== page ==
Newly formed Hurricane Willa rapidly gained force and grew into an "extremely dangerous" Category 4 storm in the Pacific off Mexico on Sunday, with a potential to make landfall on a western stretch of coast between Mazatlan and Puerto Vallarta in the coming days.
The U.S. National Hurricane Centre said in an evening bulletin that the storm was "forecast to produce life-threatening storm surge, wind and rainfall over portions of southwestern and west-central Mexico beginning on Tuesday."
A hurricane watch was posted for a stretch of shore between San Blas and Mazatlan, while a tropical storm warning was in effect from Playa Perula to San Blas. Hurricane force winds extended out 40 kilometres from the storm's core and tropical storm force winds were up to 130 kilometres out.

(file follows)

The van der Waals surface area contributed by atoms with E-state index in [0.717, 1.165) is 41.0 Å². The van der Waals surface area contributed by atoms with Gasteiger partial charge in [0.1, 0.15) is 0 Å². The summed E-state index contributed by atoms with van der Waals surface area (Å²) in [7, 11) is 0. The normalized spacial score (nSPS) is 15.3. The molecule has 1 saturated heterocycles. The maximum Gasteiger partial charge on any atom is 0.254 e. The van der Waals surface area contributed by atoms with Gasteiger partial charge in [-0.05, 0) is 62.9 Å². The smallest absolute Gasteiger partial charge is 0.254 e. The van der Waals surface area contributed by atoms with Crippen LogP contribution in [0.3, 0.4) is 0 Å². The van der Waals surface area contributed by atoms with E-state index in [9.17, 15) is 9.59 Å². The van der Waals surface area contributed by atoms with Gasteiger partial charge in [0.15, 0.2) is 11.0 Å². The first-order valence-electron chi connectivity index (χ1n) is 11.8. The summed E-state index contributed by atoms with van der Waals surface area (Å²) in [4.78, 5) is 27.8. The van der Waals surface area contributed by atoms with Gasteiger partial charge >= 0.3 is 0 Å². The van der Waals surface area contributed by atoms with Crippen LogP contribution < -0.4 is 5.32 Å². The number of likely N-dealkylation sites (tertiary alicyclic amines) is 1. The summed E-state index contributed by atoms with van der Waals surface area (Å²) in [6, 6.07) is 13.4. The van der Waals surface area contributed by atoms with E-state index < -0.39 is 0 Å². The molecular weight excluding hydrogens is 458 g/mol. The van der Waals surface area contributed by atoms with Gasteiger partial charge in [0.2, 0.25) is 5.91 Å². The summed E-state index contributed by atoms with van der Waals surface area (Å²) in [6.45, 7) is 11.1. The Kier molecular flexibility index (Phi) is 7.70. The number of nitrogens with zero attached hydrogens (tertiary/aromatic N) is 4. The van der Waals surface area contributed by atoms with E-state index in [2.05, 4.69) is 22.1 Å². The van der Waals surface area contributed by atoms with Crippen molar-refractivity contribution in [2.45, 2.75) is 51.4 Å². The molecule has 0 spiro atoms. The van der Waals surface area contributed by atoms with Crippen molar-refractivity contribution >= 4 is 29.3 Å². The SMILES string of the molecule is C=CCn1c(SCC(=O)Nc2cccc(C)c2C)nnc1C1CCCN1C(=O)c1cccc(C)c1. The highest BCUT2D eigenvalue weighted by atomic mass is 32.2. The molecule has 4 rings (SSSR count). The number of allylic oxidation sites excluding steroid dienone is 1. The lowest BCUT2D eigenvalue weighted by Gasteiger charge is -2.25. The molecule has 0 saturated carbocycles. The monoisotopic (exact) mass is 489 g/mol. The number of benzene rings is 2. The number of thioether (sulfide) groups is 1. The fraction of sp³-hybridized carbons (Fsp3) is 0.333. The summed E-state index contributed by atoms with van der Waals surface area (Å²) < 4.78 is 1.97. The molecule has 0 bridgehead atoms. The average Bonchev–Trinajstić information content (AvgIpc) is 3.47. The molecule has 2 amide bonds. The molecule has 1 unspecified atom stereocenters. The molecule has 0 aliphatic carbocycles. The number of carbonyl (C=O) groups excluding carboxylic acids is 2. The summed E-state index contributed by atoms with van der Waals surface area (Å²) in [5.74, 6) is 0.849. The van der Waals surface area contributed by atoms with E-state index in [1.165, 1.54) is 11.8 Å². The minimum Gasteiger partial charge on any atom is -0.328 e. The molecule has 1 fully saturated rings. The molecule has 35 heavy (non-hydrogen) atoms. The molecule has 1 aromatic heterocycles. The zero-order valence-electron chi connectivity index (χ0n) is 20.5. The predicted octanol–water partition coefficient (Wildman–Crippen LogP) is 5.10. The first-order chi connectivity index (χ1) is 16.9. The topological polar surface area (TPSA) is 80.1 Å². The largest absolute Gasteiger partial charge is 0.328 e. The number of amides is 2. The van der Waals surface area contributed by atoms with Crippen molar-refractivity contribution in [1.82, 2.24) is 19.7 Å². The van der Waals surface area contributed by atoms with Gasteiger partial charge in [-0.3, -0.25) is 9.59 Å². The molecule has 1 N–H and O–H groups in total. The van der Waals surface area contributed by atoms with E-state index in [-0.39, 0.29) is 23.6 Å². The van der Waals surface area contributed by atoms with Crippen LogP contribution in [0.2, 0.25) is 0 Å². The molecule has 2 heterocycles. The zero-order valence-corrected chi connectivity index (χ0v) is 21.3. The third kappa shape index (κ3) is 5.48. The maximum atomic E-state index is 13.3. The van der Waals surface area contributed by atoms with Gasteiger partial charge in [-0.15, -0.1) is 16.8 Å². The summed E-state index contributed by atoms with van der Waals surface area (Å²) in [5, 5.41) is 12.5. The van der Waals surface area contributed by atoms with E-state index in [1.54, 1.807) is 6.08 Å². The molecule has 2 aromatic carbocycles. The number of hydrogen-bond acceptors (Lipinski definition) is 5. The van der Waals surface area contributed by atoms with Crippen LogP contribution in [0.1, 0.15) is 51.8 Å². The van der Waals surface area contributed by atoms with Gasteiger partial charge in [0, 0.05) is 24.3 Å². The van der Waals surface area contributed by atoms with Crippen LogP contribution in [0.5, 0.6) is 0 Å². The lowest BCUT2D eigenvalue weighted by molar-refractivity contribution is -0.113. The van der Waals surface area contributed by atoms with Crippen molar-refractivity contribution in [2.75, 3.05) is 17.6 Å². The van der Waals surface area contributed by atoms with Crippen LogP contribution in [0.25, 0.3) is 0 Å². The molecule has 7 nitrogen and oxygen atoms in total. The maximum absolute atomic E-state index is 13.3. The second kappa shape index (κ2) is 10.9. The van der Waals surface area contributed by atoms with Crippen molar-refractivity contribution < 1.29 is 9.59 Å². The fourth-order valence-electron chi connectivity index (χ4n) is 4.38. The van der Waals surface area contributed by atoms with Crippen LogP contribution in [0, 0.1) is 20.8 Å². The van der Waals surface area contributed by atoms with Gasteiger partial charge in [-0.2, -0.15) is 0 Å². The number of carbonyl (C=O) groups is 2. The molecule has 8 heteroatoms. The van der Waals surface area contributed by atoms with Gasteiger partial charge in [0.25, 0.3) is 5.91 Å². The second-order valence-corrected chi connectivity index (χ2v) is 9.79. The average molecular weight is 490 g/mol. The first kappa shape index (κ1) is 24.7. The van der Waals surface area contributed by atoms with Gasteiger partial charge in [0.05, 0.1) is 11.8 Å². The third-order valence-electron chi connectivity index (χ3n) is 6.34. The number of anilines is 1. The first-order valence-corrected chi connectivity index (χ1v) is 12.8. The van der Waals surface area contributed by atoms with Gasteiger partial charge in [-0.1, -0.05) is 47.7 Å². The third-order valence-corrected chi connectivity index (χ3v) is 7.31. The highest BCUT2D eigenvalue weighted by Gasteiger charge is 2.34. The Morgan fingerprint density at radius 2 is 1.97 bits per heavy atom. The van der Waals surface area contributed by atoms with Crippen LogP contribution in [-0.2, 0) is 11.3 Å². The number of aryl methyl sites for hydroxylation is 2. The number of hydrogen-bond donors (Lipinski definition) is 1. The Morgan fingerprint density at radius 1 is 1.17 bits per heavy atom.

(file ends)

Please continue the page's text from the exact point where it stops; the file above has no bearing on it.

Willa was about 340 kilometres south-southwest of Cabo Corrientes late Sunday, with maximum sustained winds of 230 km/h. It was moving to the north-northwest at 11 km/h, but a turn toward the north was likely during the night or Monday.
The hurricane centre forecast 12.5 to 25 centimetres of rain across parts of western Jalisco, western Nayarit and southern Sinaloa states, with lesser amounts falling as it moves inland.
Meanwhile, a weakening Tropical Storm Vicente appeared to be a less potent threat farther south. Forecasters said it was expected to weaken into a tropical depression overnight, while remaining just offshore or near Mexico's southern Pacific coast through Tuesday morning.
Its core was about 370 kilometres southeast of Acapulco with top sustained winds of 65 km/h. The hurricane centre said it could produce 7.5 to 15 centimetres of rain in parts of Guerrero, Michoacan, Colima and Jalisco states.
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CBC | World News